The reader will notice certain words in the text like new-wine, take-refuge, and high-places. There are approximately 200+ hyphenated words in the Ancient Roots Translinear Bible (ARTB) for several reasons:
There is only a single original Hebrew or Aramaic word in the text, not two. For example, the ARTB utilizes the hyphenated word new-wine for Strong's number 8492. Other translations present new and wine as two separate English words. The reader must look up the verse in a concordance to find out whether the two words were for the single root in the ancient language, or whether they were indeed the individual words new (Strong's 2319) and wine (Strong's 3196). The reader of ARTB doesn't need a separate resource to know: if it's hyphenated, it's one root. Other examples include words like date-palm and judgment-seat. In English, these are clearly two different words, but in Hebrew and Aramaic, there is only one root in the text.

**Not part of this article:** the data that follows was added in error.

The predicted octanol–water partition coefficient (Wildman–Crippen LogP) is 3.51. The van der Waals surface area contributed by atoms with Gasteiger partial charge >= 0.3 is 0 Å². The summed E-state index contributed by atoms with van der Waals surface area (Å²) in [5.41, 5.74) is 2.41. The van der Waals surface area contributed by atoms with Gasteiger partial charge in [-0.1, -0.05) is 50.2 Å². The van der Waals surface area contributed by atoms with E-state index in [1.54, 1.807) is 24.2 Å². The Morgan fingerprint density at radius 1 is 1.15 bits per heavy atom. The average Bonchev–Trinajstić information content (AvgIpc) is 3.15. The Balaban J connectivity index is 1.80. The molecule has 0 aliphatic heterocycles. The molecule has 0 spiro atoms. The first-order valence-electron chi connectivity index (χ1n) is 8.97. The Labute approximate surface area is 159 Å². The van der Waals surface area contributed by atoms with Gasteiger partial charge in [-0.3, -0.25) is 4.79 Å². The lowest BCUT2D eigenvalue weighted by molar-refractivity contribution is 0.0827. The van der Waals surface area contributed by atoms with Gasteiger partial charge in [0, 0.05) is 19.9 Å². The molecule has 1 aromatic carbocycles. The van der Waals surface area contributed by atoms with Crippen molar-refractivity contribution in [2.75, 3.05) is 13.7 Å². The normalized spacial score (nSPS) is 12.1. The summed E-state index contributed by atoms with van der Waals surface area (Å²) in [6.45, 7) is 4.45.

There may be no equivalent verb in English. Both Hebrew and Aramaic have more verbs than the English language, and English may lack a matching verb that adequately captures the essence of the language. The verb take-refuge (Strong's 2620) is an excellent example that complements the noun refuge (Strong's 4268): English simply has no verb to match the ancient root. Other frequently used hyphenated verbs in the ARTB are bring-news and make-music.
The author has created hyphenated words to describe Hebrew and Aramaic roots simply because no other word could be found. High-places is an example of a word that the author would love to replace with a single more appropriate English word. Ideally, the author would like to be able to replace all the hyphenated words in the text with a single English word equivalent.
The use of hypens is one of the features which makes the Ancient Roots Translinear Bible (ARTB) the most accurate English bible translation.